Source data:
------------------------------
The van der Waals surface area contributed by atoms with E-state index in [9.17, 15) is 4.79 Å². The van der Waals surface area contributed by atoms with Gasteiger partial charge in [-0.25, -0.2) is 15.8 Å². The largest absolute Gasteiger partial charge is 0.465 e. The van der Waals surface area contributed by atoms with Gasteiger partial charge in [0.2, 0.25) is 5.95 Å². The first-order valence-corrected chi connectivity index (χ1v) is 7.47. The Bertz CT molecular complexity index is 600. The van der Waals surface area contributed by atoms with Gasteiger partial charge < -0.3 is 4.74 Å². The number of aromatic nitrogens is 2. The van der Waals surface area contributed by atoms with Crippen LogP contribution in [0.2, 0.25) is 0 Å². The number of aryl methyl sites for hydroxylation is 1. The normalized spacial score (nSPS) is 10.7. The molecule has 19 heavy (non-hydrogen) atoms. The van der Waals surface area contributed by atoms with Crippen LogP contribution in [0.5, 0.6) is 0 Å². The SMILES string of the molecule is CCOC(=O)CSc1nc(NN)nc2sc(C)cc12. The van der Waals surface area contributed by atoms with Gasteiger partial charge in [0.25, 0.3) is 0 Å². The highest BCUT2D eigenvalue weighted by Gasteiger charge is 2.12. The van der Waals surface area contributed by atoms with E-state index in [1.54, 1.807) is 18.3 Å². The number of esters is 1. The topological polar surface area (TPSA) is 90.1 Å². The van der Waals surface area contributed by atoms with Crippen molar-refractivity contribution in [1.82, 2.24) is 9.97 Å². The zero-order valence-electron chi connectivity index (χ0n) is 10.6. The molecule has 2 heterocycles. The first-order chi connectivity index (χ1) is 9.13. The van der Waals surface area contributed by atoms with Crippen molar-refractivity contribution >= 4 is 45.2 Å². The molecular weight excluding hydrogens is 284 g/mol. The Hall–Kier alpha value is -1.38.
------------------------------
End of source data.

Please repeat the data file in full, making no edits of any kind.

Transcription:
The van der Waals surface area contributed by atoms with E-state index in [9.17, 15) is 4.79 Å². The van der Waals surface area contributed by atoms with Gasteiger partial charge in [-0.25, -0.2) is 15.8 Å². The largest absolute Gasteiger partial charge is 0.465 e. The van der Waals surface area contributed by atoms with Gasteiger partial charge in [0.2, 0.25) is 5.95 Å². The first-order valence-corrected chi connectivity index (χ1v) is 7.47. The Bertz CT molecular complexity index is 600. The van der Waals surface area contributed by atoms with Gasteiger partial charge < -0.3 is 4.74 Å². The number of aromatic nitrogens is 2. The van der Waals surface area contributed by atoms with Crippen LogP contribution in [0.2, 0.25) is 0 Å². The number of aryl methyl sites for hydroxylation is 1. The normalized spacial score (nSPS) is 10.7. The molecule has 19 heavy (non-hydrogen) atoms. The van der Waals surface area contributed by atoms with Crippen LogP contribution in [0.5, 0.6) is 0 Å². The SMILES string of the molecule is CCOC(=O)CSc1nc(NN)nc2sc(C)cc12. The van der Waals surface area contributed by atoms with Gasteiger partial charge in [0.25, 0.3) is 0 Å². The highest BCUT2D eigenvalue weighted by Gasteiger charge is 2.12. The van der Waals surface area contributed by atoms with E-state index in [1.54, 1.807) is 18.3 Å². The number of esters is 1. The topological polar surface area (TPSA) is 90.1 Å². The van der Waals surface area contributed by atoms with Crippen molar-refractivity contribution in [1.82, 2.24) is 9.97 Å². The zero-order valence-electron chi connectivity index (χ0n) is 10.6. The molecule has 2 heterocycles. The first-order chi connectivity index (χ1) is 9.13. The van der Waals surface area contributed by atoms with Crippen molar-refractivity contribution >= 4 is 45.2 Å². The molecular weight excluding hydrogens is 284 g/mol. The Hall–Kier alpha value is -1.38.